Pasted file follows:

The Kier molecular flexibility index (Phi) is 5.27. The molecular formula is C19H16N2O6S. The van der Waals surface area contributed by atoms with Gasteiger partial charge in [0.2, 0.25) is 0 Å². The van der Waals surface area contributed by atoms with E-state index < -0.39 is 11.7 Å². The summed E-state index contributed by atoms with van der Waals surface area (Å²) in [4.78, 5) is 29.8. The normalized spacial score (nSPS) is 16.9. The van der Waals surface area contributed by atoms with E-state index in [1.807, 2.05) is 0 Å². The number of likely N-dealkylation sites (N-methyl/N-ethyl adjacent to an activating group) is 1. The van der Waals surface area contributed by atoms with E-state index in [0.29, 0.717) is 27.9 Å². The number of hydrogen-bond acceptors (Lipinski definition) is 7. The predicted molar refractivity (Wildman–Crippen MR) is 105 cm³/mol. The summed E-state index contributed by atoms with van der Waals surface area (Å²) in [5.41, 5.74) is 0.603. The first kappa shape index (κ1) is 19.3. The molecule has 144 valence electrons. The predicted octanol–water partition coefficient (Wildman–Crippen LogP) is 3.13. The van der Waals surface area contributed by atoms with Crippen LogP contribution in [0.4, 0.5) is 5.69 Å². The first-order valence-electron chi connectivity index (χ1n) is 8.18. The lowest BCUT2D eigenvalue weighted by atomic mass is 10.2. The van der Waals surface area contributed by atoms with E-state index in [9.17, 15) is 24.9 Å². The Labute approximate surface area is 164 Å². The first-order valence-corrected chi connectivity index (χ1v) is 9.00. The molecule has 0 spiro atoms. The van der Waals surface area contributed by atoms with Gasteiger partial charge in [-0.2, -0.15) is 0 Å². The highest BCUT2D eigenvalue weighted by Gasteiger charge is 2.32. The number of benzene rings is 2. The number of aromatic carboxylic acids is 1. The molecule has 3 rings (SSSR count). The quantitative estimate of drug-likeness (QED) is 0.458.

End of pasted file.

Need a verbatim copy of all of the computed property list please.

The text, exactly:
The Kier molecular flexibility index (Phi) is 5.27. The molecular formula is C19H16N2O6S. The van der Waals surface area contributed by atoms with Gasteiger partial charge in [0.2, 0.25) is 0 Å². The van der Waals surface area contributed by atoms with E-state index < -0.39 is 11.7 Å². The summed E-state index contributed by atoms with van der Waals surface area (Å²) in [4.78, 5) is 29.8. The normalized spacial score (nSPS) is 16.9. The van der Waals surface area contributed by atoms with E-state index in [1.807, 2.05) is 0 Å². The number of likely N-dealkylation sites (N-methyl/N-ethyl adjacent to an activating group) is 1. The van der Waals surface area contributed by atoms with E-state index in [0.29, 0.717) is 27.9 Å². The number of hydrogen-bond acceptors (Lipinski definition) is 7. The predicted molar refractivity (Wildman–Crippen MR) is 105 cm³/mol. The summed E-state index contributed by atoms with van der Waals surface area (Å²) in [5.41, 5.74) is 0.603. The first kappa shape index (κ1) is 19.3. The molecule has 144 valence electrons. The predicted octanol–water partition coefficient (Wildman–Crippen LogP) is 3.13. The van der Waals surface area contributed by atoms with Crippen LogP contribution in [0.4, 0.5) is 5.69 Å². The first-order valence-electron chi connectivity index (χ1n) is 8.18. The lowest BCUT2D eigenvalue weighted by atomic mass is 10.2. The van der Waals surface area contributed by atoms with E-state index in [9.17, 15) is 24.9 Å². The Labute approximate surface area is 164 Å². The first-order valence-corrected chi connectivity index (χ1v) is 9.00. The molecule has 0 spiro atoms. The van der Waals surface area contributed by atoms with Gasteiger partial charge in [-0.2, -0.15) is 0 Å². The highest BCUT2D eigenvalue weighted by Gasteiger charge is 2.32. The number of benzene rings is 2. The number of aromatic carboxylic acids is 1. The molecule has 3 rings (SSSR count). The quantitative estimate of drug-likeness (QED) is 0.458.